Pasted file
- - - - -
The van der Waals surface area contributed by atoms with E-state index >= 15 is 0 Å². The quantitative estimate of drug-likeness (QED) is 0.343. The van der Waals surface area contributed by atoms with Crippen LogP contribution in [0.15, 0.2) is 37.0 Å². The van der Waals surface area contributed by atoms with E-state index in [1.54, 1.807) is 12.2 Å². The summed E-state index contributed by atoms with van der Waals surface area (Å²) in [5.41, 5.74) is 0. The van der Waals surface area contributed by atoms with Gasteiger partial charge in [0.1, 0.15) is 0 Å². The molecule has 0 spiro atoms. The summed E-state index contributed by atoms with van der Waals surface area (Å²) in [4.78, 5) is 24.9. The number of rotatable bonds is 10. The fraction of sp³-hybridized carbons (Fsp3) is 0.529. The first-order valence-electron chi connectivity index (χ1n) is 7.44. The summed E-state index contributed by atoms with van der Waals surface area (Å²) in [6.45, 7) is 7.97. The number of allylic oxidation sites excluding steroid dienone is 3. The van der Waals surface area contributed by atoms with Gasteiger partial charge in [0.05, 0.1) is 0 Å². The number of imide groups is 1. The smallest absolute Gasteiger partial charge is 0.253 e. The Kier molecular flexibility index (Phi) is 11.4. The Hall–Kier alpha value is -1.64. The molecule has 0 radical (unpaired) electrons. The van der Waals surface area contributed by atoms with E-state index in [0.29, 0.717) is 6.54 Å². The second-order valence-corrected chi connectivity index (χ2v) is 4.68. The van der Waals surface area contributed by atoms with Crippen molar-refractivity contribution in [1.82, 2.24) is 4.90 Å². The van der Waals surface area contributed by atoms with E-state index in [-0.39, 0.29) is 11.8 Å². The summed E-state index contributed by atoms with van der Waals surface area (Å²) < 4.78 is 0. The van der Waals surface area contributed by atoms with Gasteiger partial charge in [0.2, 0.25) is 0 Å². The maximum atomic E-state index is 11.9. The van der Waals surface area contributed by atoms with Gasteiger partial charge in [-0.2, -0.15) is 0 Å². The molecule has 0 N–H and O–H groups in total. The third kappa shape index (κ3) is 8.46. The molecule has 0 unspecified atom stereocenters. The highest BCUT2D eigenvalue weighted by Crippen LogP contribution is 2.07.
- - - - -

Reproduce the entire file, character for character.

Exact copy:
The van der Waals surface area contributed by atoms with E-state index >= 15 is 0 Å². The quantitative estimate of drug-likeness (QED) is 0.343. The van der Waals surface area contributed by atoms with Crippen LogP contribution in [0.15, 0.2) is 37.0 Å². The van der Waals surface area contributed by atoms with E-state index in [1.54, 1.807) is 12.2 Å². The summed E-state index contributed by atoms with van der Waals surface area (Å²) in [5.41, 5.74) is 0. The van der Waals surface area contributed by atoms with Gasteiger partial charge in [0.1, 0.15) is 0 Å². The molecule has 0 spiro atoms. The summed E-state index contributed by atoms with van der Waals surface area (Å²) in [4.78, 5) is 24.9. The number of rotatable bonds is 10. The fraction of sp³-hybridized carbons (Fsp3) is 0.529. The first-order valence-electron chi connectivity index (χ1n) is 7.44. The summed E-state index contributed by atoms with van der Waals surface area (Å²) in [6.45, 7) is 7.97. The number of allylic oxidation sites excluding steroid dienone is 3. The van der Waals surface area contributed by atoms with Gasteiger partial charge in [0.05, 0.1) is 0 Å². The number of imide groups is 1. The smallest absolute Gasteiger partial charge is 0.253 e. The Kier molecular flexibility index (Phi) is 11.4. The Hall–Kier alpha value is -1.64. The molecule has 0 radical (unpaired) electrons. The van der Waals surface area contributed by atoms with E-state index in [0.29, 0.717) is 6.54 Å². The second-order valence-corrected chi connectivity index (χ2v) is 4.68. The van der Waals surface area contributed by atoms with Crippen molar-refractivity contribution in [1.82, 2.24) is 4.90 Å². The van der Waals surface area contributed by atoms with E-state index in [-0.39, 0.29) is 11.8 Å². The summed E-state index contributed by atoms with van der Waals surface area (Å²) < 4.78 is 0. The van der Waals surface area contributed by atoms with Gasteiger partial charge in [0.2, 0.25) is 0 Å². The maximum atomic E-state index is 11.9. The van der Waals surface area contributed by atoms with Gasteiger partial charge in [-0.2, -0.15) is 0 Å². The molecule has 0 N–H and O–H groups in total. The third kappa shape index (κ3) is 8.46. The molecule has 0 unspecified atom stereocenters. The highest BCUT2D eigenvalue weighted by Crippen LogP contribution is 2.07.